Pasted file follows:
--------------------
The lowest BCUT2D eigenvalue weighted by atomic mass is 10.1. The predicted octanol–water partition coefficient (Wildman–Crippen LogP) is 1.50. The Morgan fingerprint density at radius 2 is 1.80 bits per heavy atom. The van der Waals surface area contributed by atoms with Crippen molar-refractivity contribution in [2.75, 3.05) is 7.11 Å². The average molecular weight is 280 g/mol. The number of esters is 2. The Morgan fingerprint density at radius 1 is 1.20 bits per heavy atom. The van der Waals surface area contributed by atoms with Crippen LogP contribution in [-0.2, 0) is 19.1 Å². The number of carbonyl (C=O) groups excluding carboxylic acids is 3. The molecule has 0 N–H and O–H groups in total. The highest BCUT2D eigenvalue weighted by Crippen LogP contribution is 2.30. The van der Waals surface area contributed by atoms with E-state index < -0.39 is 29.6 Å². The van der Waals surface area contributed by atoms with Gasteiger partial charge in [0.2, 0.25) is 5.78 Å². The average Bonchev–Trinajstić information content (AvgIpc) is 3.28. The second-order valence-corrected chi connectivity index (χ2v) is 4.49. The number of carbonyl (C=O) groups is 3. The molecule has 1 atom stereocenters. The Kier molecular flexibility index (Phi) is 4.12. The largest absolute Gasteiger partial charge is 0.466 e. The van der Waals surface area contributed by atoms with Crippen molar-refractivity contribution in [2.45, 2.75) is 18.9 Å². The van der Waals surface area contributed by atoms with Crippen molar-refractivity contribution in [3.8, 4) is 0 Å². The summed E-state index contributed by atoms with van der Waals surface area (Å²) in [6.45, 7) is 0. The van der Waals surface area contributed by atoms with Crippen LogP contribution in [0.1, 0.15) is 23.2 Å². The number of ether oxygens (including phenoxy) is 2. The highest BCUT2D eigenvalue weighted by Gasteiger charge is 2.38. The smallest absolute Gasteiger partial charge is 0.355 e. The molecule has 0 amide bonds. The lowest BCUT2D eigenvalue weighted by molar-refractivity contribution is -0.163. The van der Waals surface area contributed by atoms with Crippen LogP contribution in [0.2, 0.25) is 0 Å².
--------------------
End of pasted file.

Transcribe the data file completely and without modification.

The lowest BCUT2D eigenvalue weighted by atomic mass is 10.1. The predicted octanol–water partition coefficient (Wildman–Crippen LogP) is 1.50. The Morgan fingerprint density at radius 2 is 1.80 bits per heavy atom. The van der Waals surface area contributed by atoms with Crippen molar-refractivity contribution in [2.75, 3.05) is 7.11 Å². The average molecular weight is 280 g/mol. The number of esters is 2. The Morgan fingerprint density at radius 1 is 1.20 bits per heavy atom. The van der Waals surface area contributed by atoms with Crippen LogP contribution in [-0.2, 0) is 19.1 Å². The number of carbonyl (C=O) groups excluding carboxylic acids is 3. The molecule has 0 N–H and O–H groups in total. The highest BCUT2D eigenvalue weighted by Crippen LogP contribution is 2.30. The van der Waals surface area contributed by atoms with E-state index < -0.39 is 29.6 Å². The van der Waals surface area contributed by atoms with Gasteiger partial charge in [0.2, 0.25) is 5.78 Å². The average Bonchev–Trinajstić information content (AvgIpc) is 3.28. The second-order valence-corrected chi connectivity index (χ2v) is 4.49. The number of carbonyl (C=O) groups is 3. The molecule has 1 atom stereocenters. The Kier molecular flexibility index (Phi) is 4.12. The largest absolute Gasteiger partial charge is 0.466 e. The van der Waals surface area contributed by atoms with Crippen molar-refractivity contribution in [2.45, 2.75) is 18.9 Å². The van der Waals surface area contributed by atoms with Crippen molar-refractivity contribution in [3.8, 4) is 0 Å². The summed E-state index contributed by atoms with van der Waals surface area (Å²) in [6.45, 7) is 0. The van der Waals surface area contributed by atoms with Crippen LogP contribution in [0.1, 0.15) is 23.2 Å². The number of ether oxygens (including phenoxy) is 2. The highest BCUT2D eigenvalue weighted by Gasteiger charge is 2.38. The smallest absolute Gasteiger partial charge is 0.355 e. The molecule has 0 amide bonds. The lowest BCUT2D eigenvalue weighted by molar-refractivity contribution is -0.163. The van der Waals surface area contributed by atoms with Crippen LogP contribution in [0.2, 0.25) is 0 Å².